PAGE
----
4. Discussion

The three intervention studies included in this review found that an exercise protocol resulted in significant changes in taxonomical abundances compared to pre-intervention values. More detailed analysis suggests that PA/exercise has a positive effect on the composition of the gut microbiome of older adults. Taniguchi et al. (2018) found that after a 5-week aerobic exercise intervention in older men there was a significant increase in relative abundance of the genus Oscillospira and a decrease in Clostridioides difficile. Interestingly, the genus Oscillospira was previously found to be negatively associated with metabolic disturbances but positively associated with leanness and reduced BMI [84,85] which could explain why this genus might be increased after an exercise intervention. In contrast, Clostridioides difficile is a well-known pathogen that has been associated with increased inflammation and has been shown to be capable of altering the gut microbiome towards a more pathogenic composition [87], so the decrease in this species induced by exercise can be a mechanism by which it improves overall composition of the gut microbiome in older adults. Zhong et al. (2020) found that after an 8-week combined exercise intervention in older woman there was a decrease in abundance of the Firmicutes phylum, Bacteroidaceae family, and the genera Clostridioides and Escherichia. In contrast, increases in the Lachnospiraceae family and in the genera Roseburia, Mitsuokella and Akkermansia occurred. The family Bacteroidaceae has been previously negatively associated with body weight and fasted plasma insulin [95], however, there are several discordances in the literature and it appears that members of this genus can be both beneficial and pathogenic depending on several factors such as the taxonomical composition, diet or whether saccharolytic or proteolytic species are considered. The genera Clostridioides (which includes C. difficile) and Escherichia are well-known to include potential pathogens that have been associated with inflammation and several GI tract diseases [87,107]. Moreover, they have been shown to be increased during ageing. In contrast, members of the Lachnospiraceae family (which includes the genus Roseburia) have been shown to reduce inflammation and are SCFA producers [88,111]. Additionally, the genus Roseburia was found to decrease concomitantly with muscle mass loss and dysfunction [89] thereby highlighting a possible link between muscle mass and gut health during the ageing process.
Regarding Akkermansia, this genus has been positively associated with overall health, increased insulin sensitivity, and glucose tolerance [109], and weight loss, and has been negatively associated with insulin resistance, dyslipidemia and BMI [112,113]. Focusing now on older adults, lower amounts of Akkermansia were associated with poorer sleep quality [114] and higher amounts were positively associated with attention, memory and executive function [115]. Additionally, supplementation with Akkermansia municiphila was shown to reduce total plasma cholesterol and fat mass in overweight and obese adults [110]. This species also appears to be responsive to exercise as its abundance was increased after 6-weeks of endurance exercise in overweight sedentary women [116]. Altogether, Akkermansia seems to be a genus with several important functions in terms of metabolism regulation and health promotion and it has been identified as a possible next-generation probiotic due to these features. If PA/exercise are able to increase the amounts of Akkermansia in the gut, this might be another way by which exercise might promote healthy ageing. Finally, members of the genus Mitsuokella are butyrate producers [93] and an increase in butyrate producers due to exercise aligns with previous studies that found that athletes had higher SCFA producing bacteria [117,118] when compared to sedentary controls, therefore suggesting that exercise can increase SCFA production.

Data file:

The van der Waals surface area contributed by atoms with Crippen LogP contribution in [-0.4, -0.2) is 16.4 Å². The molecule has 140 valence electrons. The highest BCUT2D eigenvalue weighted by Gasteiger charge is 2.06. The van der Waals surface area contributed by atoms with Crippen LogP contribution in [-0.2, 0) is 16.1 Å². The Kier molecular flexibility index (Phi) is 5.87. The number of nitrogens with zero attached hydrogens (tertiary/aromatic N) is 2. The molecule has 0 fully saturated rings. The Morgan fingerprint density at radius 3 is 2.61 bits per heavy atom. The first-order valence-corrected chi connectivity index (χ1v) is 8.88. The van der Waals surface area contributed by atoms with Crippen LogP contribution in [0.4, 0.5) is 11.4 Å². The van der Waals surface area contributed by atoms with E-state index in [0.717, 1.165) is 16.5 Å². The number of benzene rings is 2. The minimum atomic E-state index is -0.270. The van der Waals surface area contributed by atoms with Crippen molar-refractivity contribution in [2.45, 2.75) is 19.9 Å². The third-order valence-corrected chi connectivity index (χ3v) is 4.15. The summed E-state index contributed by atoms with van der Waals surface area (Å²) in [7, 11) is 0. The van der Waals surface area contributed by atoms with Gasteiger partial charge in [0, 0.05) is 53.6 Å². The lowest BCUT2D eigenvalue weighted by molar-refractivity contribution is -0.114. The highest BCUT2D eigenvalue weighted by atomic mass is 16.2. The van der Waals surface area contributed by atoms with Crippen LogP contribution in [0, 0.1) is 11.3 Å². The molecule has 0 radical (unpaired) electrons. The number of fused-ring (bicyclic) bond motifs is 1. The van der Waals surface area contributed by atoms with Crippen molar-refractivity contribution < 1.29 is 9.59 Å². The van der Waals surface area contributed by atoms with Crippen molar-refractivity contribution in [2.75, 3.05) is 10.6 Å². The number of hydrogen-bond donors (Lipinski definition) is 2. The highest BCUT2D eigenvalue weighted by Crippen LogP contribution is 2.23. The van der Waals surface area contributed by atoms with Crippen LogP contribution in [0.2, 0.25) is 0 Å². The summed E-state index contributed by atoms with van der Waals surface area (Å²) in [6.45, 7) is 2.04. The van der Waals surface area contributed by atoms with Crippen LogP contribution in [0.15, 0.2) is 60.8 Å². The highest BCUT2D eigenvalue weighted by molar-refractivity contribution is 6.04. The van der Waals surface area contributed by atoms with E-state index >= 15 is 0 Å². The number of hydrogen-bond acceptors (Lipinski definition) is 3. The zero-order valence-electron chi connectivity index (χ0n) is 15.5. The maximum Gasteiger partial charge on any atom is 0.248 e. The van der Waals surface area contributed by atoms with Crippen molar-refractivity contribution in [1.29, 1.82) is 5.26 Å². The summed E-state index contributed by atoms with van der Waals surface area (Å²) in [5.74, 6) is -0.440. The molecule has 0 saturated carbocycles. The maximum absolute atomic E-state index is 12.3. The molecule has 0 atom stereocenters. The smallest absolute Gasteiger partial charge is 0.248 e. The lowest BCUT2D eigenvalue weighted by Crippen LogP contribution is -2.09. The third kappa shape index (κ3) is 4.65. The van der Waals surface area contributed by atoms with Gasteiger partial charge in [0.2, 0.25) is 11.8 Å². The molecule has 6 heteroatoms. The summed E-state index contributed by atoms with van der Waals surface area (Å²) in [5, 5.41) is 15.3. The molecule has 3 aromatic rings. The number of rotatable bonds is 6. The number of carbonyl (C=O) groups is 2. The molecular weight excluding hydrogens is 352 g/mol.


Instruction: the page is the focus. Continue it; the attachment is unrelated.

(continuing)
Erlandson et al. (2021) found that after a 24-week of combined exercise intervention with a gradual increase in intensity in sedentary subjects (95% men), there was an increase in the genera Bifidobacterium, Oscillopsira and Anareostipes and a decrease in Oribacterium and Prevotella. While physiological information about the genus Anaerostipes is limited, they are known to be acetate and butyrate producers [90] and have been found to have a beneficial role in renal function [91]. As such, based on the limited information available, it appears to be a health-related genus that is also responsive to exercise. The same situation is true for the genus Oribacterium. Although there is limited information about this genus in the literature, it was previously found to be present in higher proportions in obese subjects [92] suggesting that it might be associated with obesity or metabolic dysfunction. The fact that exercise might reduce abundance of this genus could also be another mechanism by which it promotes health. Combining findings from the intervention studies, exercise was capable of changing the composition of the gut microbiome towards a healthier one in older people, by increasing abundances of bacteria associated with benefits and potential for SCFA production but decreasing the abundance of potential pathogens; this could ultimately counteract some of the negative effects of ageing on the gut microbiome, therefore leading to better overall health. However, due to the fact that exercise protocols differed substantially between studies, it is difficult to compare them and find a common effect of exercise on the gut microbiome composition since different types/modes of exercise produce different physiological and molecular responses.